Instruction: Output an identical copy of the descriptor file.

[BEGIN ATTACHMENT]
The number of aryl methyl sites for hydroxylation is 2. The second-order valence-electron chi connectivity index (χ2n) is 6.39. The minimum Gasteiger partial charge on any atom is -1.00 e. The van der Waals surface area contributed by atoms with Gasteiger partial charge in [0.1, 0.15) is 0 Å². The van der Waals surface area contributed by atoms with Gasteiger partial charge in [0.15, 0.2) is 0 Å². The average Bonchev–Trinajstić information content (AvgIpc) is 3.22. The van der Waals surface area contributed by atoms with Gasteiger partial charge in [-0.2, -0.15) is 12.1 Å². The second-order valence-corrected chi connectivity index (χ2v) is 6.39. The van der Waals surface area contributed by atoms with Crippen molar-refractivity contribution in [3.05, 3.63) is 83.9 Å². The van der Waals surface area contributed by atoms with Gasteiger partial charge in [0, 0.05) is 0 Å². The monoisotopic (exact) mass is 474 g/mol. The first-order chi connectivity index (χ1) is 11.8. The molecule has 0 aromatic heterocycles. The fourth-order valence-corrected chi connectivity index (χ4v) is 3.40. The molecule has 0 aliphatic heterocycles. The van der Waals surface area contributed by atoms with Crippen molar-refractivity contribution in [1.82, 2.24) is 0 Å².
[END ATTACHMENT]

The number of aryl methyl sites for hydroxylation is 2. The second-order valence-electron chi connectivity index (χ2n) is 6.39. The minimum Gasteiger partial charge on any atom is -1.00 e. The van der Waals surface area contributed by atoms with Gasteiger partial charge in [0.1, 0.15) is 0 Å². The van der Waals surface area contributed by atoms with Gasteiger partial charge in [0.15, 0.2) is 0 Å². The average Bonchev–Trinajstić information content (AvgIpc) is 3.22. The van der Waals surface area contributed by atoms with Gasteiger partial charge in [-0.2, -0.15) is 12.1 Å². The second-order valence-corrected chi connectivity index (χ2v) is 6.39. The van der Waals surface area contributed by atoms with Crippen molar-refractivity contribution in [3.05, 3.63) is 83.9 Å². The van der Waals surface area contributed by atoms with Gasteiger partial charge in [0, 0.05) is 0 Å². The monoisotopic (exact) mass is 474 g/mol. The first-order chi connectivity index (χ1) is 11.8. The molecule has 0 aromatic heterocycles. The fourth-order valence-corrected chi connectivity index (χ4v) is 3.40. The molecule has 0 aliphatic heterocycles. The van der Waals surface area contributed by atoms with Crippen molar-refractivity contribution in [1.82, 2.24) is 0 Å².